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Cue the QE


Cue the QE

When it rains, it certainly does pour at the moment. In the midst of the Italian government effecting a quarantine of 17 million citizens, including the entire city of Milan, a meeting was taking place in Vienna – the result of which would release a deflationary shock around the world. And it had little to do with the coronavirus.


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Andrew Macken is the Chief Investment Officer of the Montaka funds and the Montgomery Global funds. He established MGIM in 2015 in partnership with Montgomery.

This post was contributed by a representative of Montgomery Investment Management Pty Limited (AFSL No. 354564). The principal purpose of this post is to provide factual information and not provide financial product advice. Additionally, the information provided is not intended to provide any recommendation or opinion about any financial product. Any commentary and statements of opinion however may contain general advice only that is prepared without taking into account your personal objectives, financial circumstances or needs. Because of this, before acting on any of the information provided, you should always consider its appropriateness in light of your personal objectives, financial circumstances and needs and should consider seeking independent advice from a financial advisor if necessary before making any decisions. This post specifically excludes personal advice.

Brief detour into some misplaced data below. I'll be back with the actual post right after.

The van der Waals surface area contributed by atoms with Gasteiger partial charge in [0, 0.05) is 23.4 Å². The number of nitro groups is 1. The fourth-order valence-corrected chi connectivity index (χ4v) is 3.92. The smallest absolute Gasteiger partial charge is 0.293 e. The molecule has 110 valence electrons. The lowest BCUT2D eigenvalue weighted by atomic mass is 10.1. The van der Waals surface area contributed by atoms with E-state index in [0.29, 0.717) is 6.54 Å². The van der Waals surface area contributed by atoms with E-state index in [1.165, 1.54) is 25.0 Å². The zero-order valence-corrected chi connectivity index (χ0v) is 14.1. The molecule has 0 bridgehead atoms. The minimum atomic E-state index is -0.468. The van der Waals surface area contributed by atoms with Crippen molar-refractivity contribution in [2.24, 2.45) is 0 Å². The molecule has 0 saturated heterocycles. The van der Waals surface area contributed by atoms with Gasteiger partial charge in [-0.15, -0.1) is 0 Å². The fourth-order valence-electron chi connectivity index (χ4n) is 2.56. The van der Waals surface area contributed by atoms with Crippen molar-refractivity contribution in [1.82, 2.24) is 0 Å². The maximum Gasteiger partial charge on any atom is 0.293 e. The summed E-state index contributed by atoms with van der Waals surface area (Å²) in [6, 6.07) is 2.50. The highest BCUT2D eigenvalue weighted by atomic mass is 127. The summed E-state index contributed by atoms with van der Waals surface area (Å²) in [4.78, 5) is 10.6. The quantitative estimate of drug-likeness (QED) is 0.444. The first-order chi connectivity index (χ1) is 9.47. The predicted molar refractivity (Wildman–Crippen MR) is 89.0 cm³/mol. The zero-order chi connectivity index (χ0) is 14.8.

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  1. Couple of things here Andrew

    The geopolitics here seem complex and contradictory – the Saudis seem to be taking orders from the Americans to increase supply – if the Russians are trying to hurt US shale production then, Saudi increasing production seems to actually assists the process? My suspicion is that Shale has never really been a viable option but has some value as a means of self sufficiency.

    Also, I not convinced a drop in oil prices, and hence general prices, is a bad move given the current situation – if people can’t pay their bills surely this is a good things. Perhaps this is not really about Russian interference but the Saudi’s have been told to increase production as a way of helping the global economy. More general supply constraints (especially of Chinese based products) could put an upward pressure on the price of everyday consumer items (and in particular the ability of the consumer ability to purchase them).

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